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Hotels, sweets and clothes: players and their off-court interests

Andy Murray raises his hand in celebration during his match on day four.
by Mark Hodgkinson
Thursday 28 February 2013
With the announcement this week that Andy Murray has invested in a hotel, Wimbledon.com investigates some of the other off-court interests of the tour's top players...
 
Who will take centre stage at this summer's Championships? A hotelier? A restauranteur and donkey cheese enthusiast? A candy magnate? A clothes designer? An interior designer? An actress? A tournament owner? Or maybe even an underwear entrepreneur?
 
Andy Murray, the runner-up to Roger Federer at the All England Club last July, is the latest leading player to embrace his or her inner Trump - he disclosed this week that he has bought a 15-room, Victorian hotel near Dunblane, in Stirlingshire in Scotland, which he intends to turn into a five-star venue. The Scot is said to have paid almost £2 million for Cromlix House Hotel - which some are already jokingly calling 'Double Fawlty Towers' - with its 50 acres of woodland and its loch filled with trout. While Murray hopes that the hotel - which was where his brother Jamie married his Colombian bride Alejandra - "will give something back to the community I grew up in" and help the local economy, he doubtless also wants to turn a profit. And Murray won't be the only one in the Wimbledon draw this summer with a hotel in his portfolio, as RafaelNadal announced the other day that he has invested in a couple of places on Cozumel, a Caribbean island off the coast of Mexico.
 
Novak Djokovic's business activities have so far had the greatest attention, with the off-season tale that he has bought up the world's supply of donkey cheese for his chain of restaurants. While Djokovic is the King of Cheese in men's tennis, the story wasn't entirely true - he hasn't snaffled the entire supply of pule, a white and crumbly cheese which can cost up to 1000 euros a kilogram. Another top-five player, David Ferrer, has stayed within the tennis industry - he owns part of the tournament in Valencia which is played during the mini-autumn swing in Europe.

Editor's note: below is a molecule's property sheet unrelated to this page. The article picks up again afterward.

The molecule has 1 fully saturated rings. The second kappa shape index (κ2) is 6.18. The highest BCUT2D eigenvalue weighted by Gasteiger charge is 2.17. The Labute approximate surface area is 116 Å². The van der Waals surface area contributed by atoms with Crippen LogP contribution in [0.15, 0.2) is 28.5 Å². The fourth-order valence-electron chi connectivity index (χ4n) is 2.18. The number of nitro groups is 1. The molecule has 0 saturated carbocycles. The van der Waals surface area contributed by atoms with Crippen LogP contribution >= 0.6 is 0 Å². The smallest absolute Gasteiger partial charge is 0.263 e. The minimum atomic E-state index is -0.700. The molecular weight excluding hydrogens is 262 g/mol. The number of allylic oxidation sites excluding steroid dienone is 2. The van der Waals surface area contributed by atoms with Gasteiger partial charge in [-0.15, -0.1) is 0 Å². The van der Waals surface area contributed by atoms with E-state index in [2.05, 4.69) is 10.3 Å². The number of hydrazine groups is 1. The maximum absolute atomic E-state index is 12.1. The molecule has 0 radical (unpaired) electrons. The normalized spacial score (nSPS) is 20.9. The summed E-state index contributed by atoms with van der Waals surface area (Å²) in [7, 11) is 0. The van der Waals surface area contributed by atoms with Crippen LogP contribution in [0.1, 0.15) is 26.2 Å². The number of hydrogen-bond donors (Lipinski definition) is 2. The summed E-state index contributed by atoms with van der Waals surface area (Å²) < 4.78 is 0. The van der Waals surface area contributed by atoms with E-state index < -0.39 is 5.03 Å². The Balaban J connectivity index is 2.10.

The ladies' draw at this summer's Championships will be dotted with businesswomen. At the last couple of Grand Slams, last year's US Open and this season's Australian Open, Maria Sharapova has used her pre-tournament appearances to promote her own range of sweets, Sugarpova, so expect the Russian to prepare for the Wimbledon fortnight with a sweet-toothed PR blitz. Similarly, Caroline Wozniacki is likely to use the grass-court swing as a platform to promote her range of underwear (though clearly not when she is actually out there on grass of the All England Club).
 
There was once a theory about Serena Williams that her off-court businesses were a distraction, that they were stopping her from achieving her potential as a tennis player. Now, most accept that the reverse is true, that Serena has been a better player because of, and not despite, her extracurricular. In no small way, developing and selling her own pomegranate lip-balm has prevented Serena from burn-out. As has having her own clothing range, Aneres (Serena spelt backwards), which the former Wimbledon champion promotes on the shopping networks. The same applies to her past ambitions to break Hollywood. And no one could accuse her older sister of being a tennis obsessive either - her clothing brand, Eleven, was relaunched before last year's US Open with a party in the Hamptons, and the past Wimbledon champion wears her own creations around the tennis world. This summer, Venus won't be wearing a new tennis dress so much as launching her new line.
 
But perhaps there isn't anything new about tennis players using their standing to make money away from the courts. Just consider Fred Perry, still the last British man to have won Wimbledon. He lives on, not just in a statue in the grounds of the All England Club, but as a clothing company. There will be some young Britons who won't know Fred Perry as a late and great tennis player, only as a brand of modish polo shirts.

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